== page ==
Produced in part by Robert Downey Jr. and based on the work of the same name by Jeff Lemire, Sweet Tooth is a fantastical dive into the post-apocalyptic world where “The Sick” has taken just about everyone out and the children being born? Half-animal, half-human. The “hybrids” are killed off in a mass exodus, but a few remain. This story follows Gus, aka Sweet Tooth, as he tries to make it to a safe haven in Colorado.
High on the Hog
The four part docuseries from Netflix is some of the best food, nay, general TV content that’s come out in years. Food writer and host, Stephen Satterfield, paces the series perfectly as he traces the lineage of American gastronomy from West Africa to the United States. The most beautiful part is that he allows the people who know better than him to tell their own stories, opening up a whole global history all through the lens of food.
Sons of Sam
Not your standard Netflix true crime doc, Sons of Sam is rewriting history instead of retelling it. The doc is told with the help of the archives of journalist Maury Terry, who spent his life trying to convince the world that notorious New York serial killer David Berkowitz did not carry out the murders he pled guilty to alone. Instead, the docuseries presents Terry’s evidence to show that Berkowitz was part of a Satanic cult—while also positioning Terry as an obsessive unreliable narrator who spent his life going too far down the rabbit hole. It’s both a biography of Terry and a fascinating display of his life’s work, compelling and powerful enough to forever impact the way we remember the infamous Son of Sam case.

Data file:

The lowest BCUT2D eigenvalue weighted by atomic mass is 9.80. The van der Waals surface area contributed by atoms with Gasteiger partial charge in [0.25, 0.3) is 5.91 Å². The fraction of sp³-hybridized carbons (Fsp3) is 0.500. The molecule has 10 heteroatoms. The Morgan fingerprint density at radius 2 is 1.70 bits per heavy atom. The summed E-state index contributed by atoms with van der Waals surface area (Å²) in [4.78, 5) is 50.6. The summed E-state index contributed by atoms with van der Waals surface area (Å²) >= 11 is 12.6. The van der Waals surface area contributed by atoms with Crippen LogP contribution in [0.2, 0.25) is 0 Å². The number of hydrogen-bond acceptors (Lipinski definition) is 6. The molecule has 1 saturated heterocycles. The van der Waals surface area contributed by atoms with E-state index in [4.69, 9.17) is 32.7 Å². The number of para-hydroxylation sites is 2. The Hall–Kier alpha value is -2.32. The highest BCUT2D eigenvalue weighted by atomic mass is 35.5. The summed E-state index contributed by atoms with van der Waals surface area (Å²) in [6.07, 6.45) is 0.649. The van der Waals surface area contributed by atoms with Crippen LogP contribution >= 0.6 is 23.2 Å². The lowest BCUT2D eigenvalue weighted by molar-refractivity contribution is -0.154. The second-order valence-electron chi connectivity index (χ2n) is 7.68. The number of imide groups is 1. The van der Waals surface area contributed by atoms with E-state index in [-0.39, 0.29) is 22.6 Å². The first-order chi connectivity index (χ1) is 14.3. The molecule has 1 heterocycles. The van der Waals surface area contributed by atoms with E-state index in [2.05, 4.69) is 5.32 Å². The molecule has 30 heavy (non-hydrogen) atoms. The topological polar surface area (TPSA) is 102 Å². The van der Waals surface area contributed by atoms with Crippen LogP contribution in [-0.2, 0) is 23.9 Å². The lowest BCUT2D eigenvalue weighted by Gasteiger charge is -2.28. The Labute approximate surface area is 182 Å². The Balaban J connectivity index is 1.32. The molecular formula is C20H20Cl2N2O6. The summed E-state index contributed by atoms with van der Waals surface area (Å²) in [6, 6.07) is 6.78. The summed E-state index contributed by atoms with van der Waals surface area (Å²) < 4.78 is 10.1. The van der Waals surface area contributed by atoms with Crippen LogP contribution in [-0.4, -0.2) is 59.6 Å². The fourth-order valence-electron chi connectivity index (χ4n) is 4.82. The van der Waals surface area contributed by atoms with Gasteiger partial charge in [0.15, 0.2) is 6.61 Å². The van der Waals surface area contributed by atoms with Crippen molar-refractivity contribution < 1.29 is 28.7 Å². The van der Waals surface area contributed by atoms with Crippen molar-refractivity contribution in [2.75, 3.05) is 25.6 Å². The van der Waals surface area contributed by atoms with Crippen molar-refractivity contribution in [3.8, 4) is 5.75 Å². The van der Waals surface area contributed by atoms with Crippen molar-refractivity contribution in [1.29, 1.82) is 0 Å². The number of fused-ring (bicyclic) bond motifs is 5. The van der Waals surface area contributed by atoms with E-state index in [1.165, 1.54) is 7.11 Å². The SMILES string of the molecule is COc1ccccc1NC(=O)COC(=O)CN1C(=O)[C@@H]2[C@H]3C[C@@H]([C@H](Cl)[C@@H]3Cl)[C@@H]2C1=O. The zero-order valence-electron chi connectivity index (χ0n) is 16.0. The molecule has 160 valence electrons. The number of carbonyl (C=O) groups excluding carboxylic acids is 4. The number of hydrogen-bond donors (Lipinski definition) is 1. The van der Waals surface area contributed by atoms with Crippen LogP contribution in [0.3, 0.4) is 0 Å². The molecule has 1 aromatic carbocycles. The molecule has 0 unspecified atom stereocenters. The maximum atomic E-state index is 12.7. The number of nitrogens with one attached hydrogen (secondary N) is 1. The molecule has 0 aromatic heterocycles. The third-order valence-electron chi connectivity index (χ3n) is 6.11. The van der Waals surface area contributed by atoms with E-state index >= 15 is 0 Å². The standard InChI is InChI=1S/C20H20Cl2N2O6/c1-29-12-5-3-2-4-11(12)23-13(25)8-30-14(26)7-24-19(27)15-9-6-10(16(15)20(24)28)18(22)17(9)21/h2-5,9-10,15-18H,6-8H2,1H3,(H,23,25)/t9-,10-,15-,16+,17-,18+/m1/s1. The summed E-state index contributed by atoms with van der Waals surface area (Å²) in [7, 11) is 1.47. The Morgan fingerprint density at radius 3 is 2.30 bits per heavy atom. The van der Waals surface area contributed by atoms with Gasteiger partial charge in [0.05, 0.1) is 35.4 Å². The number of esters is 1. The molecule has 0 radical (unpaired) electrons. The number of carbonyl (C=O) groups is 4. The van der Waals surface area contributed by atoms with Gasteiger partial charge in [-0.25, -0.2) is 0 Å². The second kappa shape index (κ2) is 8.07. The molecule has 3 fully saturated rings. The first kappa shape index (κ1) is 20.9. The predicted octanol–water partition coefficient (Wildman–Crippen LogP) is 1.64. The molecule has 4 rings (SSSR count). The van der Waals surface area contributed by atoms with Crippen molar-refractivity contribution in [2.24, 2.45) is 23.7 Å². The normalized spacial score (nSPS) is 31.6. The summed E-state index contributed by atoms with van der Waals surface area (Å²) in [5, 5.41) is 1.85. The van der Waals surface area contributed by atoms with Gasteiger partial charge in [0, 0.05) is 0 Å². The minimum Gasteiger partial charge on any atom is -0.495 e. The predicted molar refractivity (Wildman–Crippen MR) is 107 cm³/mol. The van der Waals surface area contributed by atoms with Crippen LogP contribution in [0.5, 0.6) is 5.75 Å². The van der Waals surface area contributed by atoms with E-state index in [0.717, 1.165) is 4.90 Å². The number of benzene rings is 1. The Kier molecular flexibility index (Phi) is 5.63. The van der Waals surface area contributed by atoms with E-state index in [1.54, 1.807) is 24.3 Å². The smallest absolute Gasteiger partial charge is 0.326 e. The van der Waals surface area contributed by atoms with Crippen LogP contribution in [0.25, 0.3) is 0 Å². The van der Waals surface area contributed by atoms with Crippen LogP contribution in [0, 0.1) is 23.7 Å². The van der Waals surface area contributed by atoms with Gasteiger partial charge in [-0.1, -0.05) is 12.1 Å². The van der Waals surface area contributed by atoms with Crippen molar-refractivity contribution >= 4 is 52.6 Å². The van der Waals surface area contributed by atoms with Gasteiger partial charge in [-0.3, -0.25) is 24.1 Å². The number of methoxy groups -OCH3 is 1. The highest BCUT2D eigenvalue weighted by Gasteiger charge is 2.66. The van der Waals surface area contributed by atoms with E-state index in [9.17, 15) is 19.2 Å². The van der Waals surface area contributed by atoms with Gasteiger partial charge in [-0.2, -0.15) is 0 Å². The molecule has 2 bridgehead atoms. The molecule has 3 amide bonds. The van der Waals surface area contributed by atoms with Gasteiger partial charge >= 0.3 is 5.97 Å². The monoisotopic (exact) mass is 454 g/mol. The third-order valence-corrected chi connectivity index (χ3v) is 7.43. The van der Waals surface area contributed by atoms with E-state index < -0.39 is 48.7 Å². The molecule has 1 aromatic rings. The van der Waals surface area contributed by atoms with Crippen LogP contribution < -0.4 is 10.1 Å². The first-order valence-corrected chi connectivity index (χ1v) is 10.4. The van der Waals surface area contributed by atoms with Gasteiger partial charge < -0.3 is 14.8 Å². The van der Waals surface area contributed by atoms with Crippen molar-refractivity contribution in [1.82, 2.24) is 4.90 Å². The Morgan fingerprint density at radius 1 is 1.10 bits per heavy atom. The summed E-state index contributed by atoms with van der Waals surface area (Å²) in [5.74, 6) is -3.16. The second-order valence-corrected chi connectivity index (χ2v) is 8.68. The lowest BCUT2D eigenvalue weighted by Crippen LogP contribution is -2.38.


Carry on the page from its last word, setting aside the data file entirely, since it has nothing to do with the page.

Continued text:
Shadow & Bone
The fantasy book series comes to life on Netflix in this new adaptation, which won’t disappoint its die-hard fans. The Grishaverse is mostly done justice in Shadow & Bone, which follows orphan mapmaker Alina Starkov as she discovers her powers—which create for her great allies and enemies alike—in war-torn Ravka. The series is perhaps slightly confusing to follow for non-book fans, but hey, isn’t that what fantasy worlds are all about? (Also, we can help with that.)
Last Chance U: Basketball
We’ve come to expect to shed a tear or two whenever a new season of Last Chance U lands on Netflix, and this season of Last Chance U: Basketball is no different. On the heels of cultural phenomenon Cheer, Last Chance U: Basketball follows the hopeful D1 athletes at East Los Angeles College. Touching, hilarious, and raw, the season, which features some of best personalities we’ve ever seen in the series, is not to be missed.
With drugging, robberies, and brutal murder, BBC/Netflix series The Serpent is not for the faint of heart. It’s an eight-part dramatic retelling of the terrifying real life crimes committed by Charles Sobhraj around Asia in the 1970s, as well as the story of the Dutch diplomat who worked to bring him down. What’s more chilling is that Sobhraj is still alive today, serving a life sentence in Nepal for one of the murders depicted in the series—but he has never been arrested or prosecuted in Thailand, where the bulk of his crimes occurred.